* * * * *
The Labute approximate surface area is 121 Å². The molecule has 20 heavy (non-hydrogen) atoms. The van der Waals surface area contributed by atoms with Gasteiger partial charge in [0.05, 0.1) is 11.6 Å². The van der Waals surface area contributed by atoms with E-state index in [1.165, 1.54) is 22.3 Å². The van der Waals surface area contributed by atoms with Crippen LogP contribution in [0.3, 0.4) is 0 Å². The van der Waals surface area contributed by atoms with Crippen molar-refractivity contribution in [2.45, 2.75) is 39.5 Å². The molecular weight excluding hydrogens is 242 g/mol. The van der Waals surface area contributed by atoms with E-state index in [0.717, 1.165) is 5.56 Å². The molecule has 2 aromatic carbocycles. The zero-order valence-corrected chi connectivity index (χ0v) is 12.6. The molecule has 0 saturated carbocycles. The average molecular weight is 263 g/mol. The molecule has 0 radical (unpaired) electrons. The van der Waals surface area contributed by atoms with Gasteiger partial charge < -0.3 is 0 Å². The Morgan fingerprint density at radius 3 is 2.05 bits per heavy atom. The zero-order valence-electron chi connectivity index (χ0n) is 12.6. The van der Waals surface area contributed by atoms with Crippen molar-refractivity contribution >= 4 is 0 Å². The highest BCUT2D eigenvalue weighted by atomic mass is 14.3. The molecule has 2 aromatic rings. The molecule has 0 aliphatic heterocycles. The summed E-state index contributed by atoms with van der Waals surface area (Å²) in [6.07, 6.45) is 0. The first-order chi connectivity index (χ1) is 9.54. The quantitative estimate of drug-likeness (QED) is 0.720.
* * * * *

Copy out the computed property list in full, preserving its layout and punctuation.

The Labute approximate surface area is 121 Å². The molecule has 20 heavy (non-hydrogen) atoms. The van der Waals surface area contributed by atoms with Gasteiger partial charge in [0.05, 0.1) is 11.6 Å². The van der Waals surface area contributed by atoms with E-state index in [1.165, 1.54) is 22.3 Å². The van der Waals surface area contributed by atoms with Crippen LogP contribution in [0.3, 0.4) is 0 Å². The van der Waals surface area contributed by atoms with Crippen molar-refractivity contribution in [2.45, 2.75) is 39.5 Å². The molecular weight excluding hydrogens is 242 g/mol. The van der Waals surface area contributed by atoms with E-state index in [0.717, 1.165) is 5.56 Å². The molecule has 2 aromatic carbocycles. The zero-order valence-corrected chi connectivity index (χ0v) is 12.6. The molecule has 0 saturated carbocycles. The average molecular weight is 263 g/mol. The molecule has 0 radical (unpaired) electrons. The van der Waals surface area contributed by atoms with Gasteiger partial charge < -0.3 is 0 Å². The Morgan fingerprint density at radius 3 is 2.05 bits per heavy atom. The zero-order valence-electron chi connectivity index (χ0n) is 12.6. The van der Waals surface area contributed by atoms with Crippen molar-refractivity contribution >= 4 is 0 Å². The highest BCUT2D eigenvalue weighted by atomic mass is 14.3. The molecule has 2 aromatic rings. The molecule has 0 aliphatic heterocycles. The summed E-state index contributed by atoms with van der Waals surface area (Å²) in [6.07, 6.45) is 0. The first-order chi connectivity index (χ1) is 9.54. The quantitative estimate of drug-likeness (QED) is 0.720.